Fracking is a hot topic across the United States and both sides continue with dueling studies that show how safe it is or the dangers involved. As with most disputes, the real answer is somewhere in between.
But with the U.S. quickly regaining its status as the world’s largest oil and gas producer, the reality is fracking is not going to stop anytime soon. That means instead of fighting against the brick wall of skyrocketing revenues that boost the economy, why not find a way to make that technology much safer for the workers, the environment and the surrounding neighbors.
Take one Pennsylvania group that is working on keeping fracking safe.
Breathe Easy Susquehanna County (BESC), a citizens’ advocacy organization, represents drilling advocates and individuals who support a moratorium on fracking.
“We can sit here and argue over whether fracking should stop, but that’s a moot point—it’s happening,” Rebecca Roter, the chairwoman of BESC, said in a National Journal Daily report. “And the collective reality is, we’re all experiencing the same impacts so we need to work together.”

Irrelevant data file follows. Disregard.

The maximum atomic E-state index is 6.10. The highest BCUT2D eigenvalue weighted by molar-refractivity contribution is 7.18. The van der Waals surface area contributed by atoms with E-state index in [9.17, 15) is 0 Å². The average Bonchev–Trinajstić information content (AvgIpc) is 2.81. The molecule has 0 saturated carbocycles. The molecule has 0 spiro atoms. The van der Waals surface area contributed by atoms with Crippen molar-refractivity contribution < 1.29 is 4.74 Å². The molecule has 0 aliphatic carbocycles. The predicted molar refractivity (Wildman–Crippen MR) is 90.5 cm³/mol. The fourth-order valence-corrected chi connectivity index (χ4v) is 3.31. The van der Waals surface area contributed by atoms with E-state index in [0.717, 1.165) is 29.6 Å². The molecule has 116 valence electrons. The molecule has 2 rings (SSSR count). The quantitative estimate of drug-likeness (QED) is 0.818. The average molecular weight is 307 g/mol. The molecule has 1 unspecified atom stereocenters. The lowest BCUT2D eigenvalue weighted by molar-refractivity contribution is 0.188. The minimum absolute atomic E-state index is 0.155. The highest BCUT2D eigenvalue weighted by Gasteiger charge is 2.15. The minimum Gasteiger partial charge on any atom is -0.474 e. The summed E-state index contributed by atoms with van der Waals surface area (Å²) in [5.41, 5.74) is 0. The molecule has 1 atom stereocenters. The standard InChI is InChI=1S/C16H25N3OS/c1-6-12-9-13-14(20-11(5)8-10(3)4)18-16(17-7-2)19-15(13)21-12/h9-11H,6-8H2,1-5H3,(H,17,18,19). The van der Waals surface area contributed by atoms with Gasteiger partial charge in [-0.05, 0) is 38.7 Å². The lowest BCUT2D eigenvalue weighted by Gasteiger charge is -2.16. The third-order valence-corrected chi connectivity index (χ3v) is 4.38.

BESC wants drillers to better control greenhouse-gas and chemical emissions from fracking and has organized meetings with representatives from energy companies operating wells in the area. Nothing concrete has emerged from these talks, but Roter said she’s encouraged that the conversation is happening at all. “This is a process,” Roter said. “But the fact that the industry is having a dialogue with us is amazing.”
The Center for Sustainable Shale Development (CSSD) is also attempting to broker compromise. CSSD is a nonprofit based in Pittsburgh consisting of partner organizations ranging from Chevron and Shell to the Environmental Defense Fund. In March, the organization released a set of performance standards for the oil and natural-gas industry, and companies that voluntarily adopt them will begin using the new criteria this fall.